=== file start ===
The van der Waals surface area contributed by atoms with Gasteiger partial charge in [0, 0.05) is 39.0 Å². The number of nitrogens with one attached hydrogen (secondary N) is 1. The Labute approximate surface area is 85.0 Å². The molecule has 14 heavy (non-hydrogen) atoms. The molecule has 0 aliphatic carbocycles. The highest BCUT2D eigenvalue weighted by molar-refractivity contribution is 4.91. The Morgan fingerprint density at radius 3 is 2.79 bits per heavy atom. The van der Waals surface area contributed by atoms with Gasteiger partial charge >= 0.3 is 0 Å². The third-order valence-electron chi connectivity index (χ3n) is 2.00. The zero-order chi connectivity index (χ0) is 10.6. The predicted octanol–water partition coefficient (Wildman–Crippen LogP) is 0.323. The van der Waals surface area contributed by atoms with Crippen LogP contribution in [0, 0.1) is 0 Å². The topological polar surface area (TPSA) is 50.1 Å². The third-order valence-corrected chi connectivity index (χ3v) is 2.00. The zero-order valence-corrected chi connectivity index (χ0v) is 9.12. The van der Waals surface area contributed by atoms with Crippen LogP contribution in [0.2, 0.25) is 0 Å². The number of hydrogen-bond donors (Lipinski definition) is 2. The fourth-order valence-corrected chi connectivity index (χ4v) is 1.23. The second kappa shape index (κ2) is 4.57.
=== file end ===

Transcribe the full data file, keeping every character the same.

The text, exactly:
The van der Waals surface area contributed by atoms with Gasteiger partial charge in [0, 0.05) is 39.0 Å². The number of nitrogens with one attached hydrogen (secondary N) is 1. The Labute approximate surface area is 85.0 Å². The molecule has 14 heavy (non-hydrogen) atoms. The molecule has 0 aliphatic carbocycles. The highest BCUT2D eigenvalue weighted by molar-refractivity contribution is 4.91. The Morgan fingerprint density at radius 3 is 2.79 bits per heavy atom. The van der Waals surface area contributed by atoms with Gasteiger partial charge >= 0.3 is 0 Å². The third-order valence-electron chi connectivity index (χ3n) is 2.00. The zero-order chi connectivity index (χ0) is 10.6. The predicted octanol–water partition coefficient (Wildman–Crippen LogP) is 0.323. The van der Waals surface area contributed by atoms with Crippen LogP contribution in [0, 0.1) is 0 Å². The topological polar surface area (TPSA) is 50.1 Å². The third-order valence-corrected chi connectivity index (χ3v) is 2.00. The zero-order valence-corrected chi connectivity index (χ0v) is 9.12. The van der Waals surface area contributed by atoms with Crippen LogP contribution in [0.2, 0.25) is 0 Å². The number of hydrogen-bond donors (Lipinski definition) is 2. The fourth-order valence-corrected chi connectivity index (χ4v) is 1.23. The second kappa shape index (κ2) is 4.57.